For instance, kin of one of the victims claimed the death of their loved one was being registered as tuberculosis, when he had a kidney problem because of excessive drinking.

Why it thrives
Simply because Gujarat is a 'dry' state and sale of alcohol is illegal here. But that does not mean there is no demand for liquor, and that Gujarat's enterprising communities are not smart enough to recognise this opportunity and make the most of it.

That the police force in Gujarat is completely in cahoots with the liquor mafia and that the bootleggers thrive singularly under their patronage is an open secret.

But why is there such a hue and cry over their operations? Residents of the surrounding areas, who are not involved in the industry or addicted to alcohol, are forced to face the nuisance of drunkards roaming their streets and harassing their women every day.

"There are two Hindi-medium AMC schools in Kantodia Vaas, which are as good as shut down. This is because the school premises are also sometimes used for selling liquor in the night. Moreover, the lanes of Kantodia Vaas are full of drunk men, who constantly harass girls and we are not prepared to send our daughters there," said Dina Prajapati, a resident of Majur Vaas.

Where alcohol comes from/ is made
The alcohol comes in a slightly raw form from the villages surrounding Ahmedabad, particularly Mehamdabad, Vatrak and Piplod. These are only some of the villages.

The liquor is served on the road itself under the open sky for most customers. For better service sources in the region say, that one can get the liquor to be served in magnificent bungalows which have been constructed out of absolutely ordinary houses, with every imaginable modern facilities like air conditioning, LCD TV sets, good food etc. The charges are upped commensurately.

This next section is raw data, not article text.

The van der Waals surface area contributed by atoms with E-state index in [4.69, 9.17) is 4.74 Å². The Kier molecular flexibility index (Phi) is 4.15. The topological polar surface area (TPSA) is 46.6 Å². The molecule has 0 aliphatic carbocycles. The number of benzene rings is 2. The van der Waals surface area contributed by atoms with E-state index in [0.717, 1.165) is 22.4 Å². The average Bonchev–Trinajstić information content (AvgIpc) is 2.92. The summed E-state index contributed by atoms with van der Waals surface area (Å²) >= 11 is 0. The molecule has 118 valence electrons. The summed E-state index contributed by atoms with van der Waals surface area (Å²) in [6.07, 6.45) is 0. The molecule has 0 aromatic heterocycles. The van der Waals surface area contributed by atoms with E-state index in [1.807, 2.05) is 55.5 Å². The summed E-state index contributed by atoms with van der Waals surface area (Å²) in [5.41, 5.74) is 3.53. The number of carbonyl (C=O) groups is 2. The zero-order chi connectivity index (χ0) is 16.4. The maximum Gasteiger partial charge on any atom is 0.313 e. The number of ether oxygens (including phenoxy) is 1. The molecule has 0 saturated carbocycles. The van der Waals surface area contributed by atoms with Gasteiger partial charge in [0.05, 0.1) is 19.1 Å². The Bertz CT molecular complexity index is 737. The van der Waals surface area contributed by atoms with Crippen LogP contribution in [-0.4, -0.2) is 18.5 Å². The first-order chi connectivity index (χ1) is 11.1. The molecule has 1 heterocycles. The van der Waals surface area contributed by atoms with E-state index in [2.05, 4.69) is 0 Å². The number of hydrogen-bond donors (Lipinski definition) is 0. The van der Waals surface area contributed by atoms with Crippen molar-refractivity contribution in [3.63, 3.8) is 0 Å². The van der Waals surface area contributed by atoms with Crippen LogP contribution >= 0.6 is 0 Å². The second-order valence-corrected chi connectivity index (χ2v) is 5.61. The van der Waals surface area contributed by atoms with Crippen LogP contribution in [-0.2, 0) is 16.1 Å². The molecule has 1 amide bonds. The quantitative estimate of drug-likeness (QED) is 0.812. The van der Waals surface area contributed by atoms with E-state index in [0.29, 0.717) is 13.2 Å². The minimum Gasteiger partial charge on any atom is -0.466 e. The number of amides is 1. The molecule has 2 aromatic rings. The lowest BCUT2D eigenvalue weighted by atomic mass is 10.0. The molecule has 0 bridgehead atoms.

The local public urinals are used to stock the alcohol, so even if there is a raid on the cue of a senior official without the knowledge of Kagdapith officials, it will be unlikely to nail anyone as liquor will not be found from a house. The thelis are also hid in gutters in case of a surprise raid. The policemen know this trick too!

How it is smuggled & distributed
The transportation of this liquor from the hinterlands to the urban poor of Ahmedabad is an interesting surreptitious process. The breweries are spread out in villages surrounding Ahmedabad.
They are unsuspectingly transported almost daily by womenfolk of the family, generally on their person or lugged in baggages.

Residents of Majoor Gaam describe that a middle-aged woman, clad in a saree would typically get off at Geeta Mandir bus stop and load packets of liquor in plastic bags on her person. They will be tied to her legs and torso, and hid amidst the folds of her sari.

She would then innocuously walk through the lanes - around 200-300 meters to her house. Interestingly, all this would happen around 5.00 am. Besides, big consignments of liquor are transported in GSRTC buses or AMTS buses, often with the knowledge of the concerned officials in the vehicle.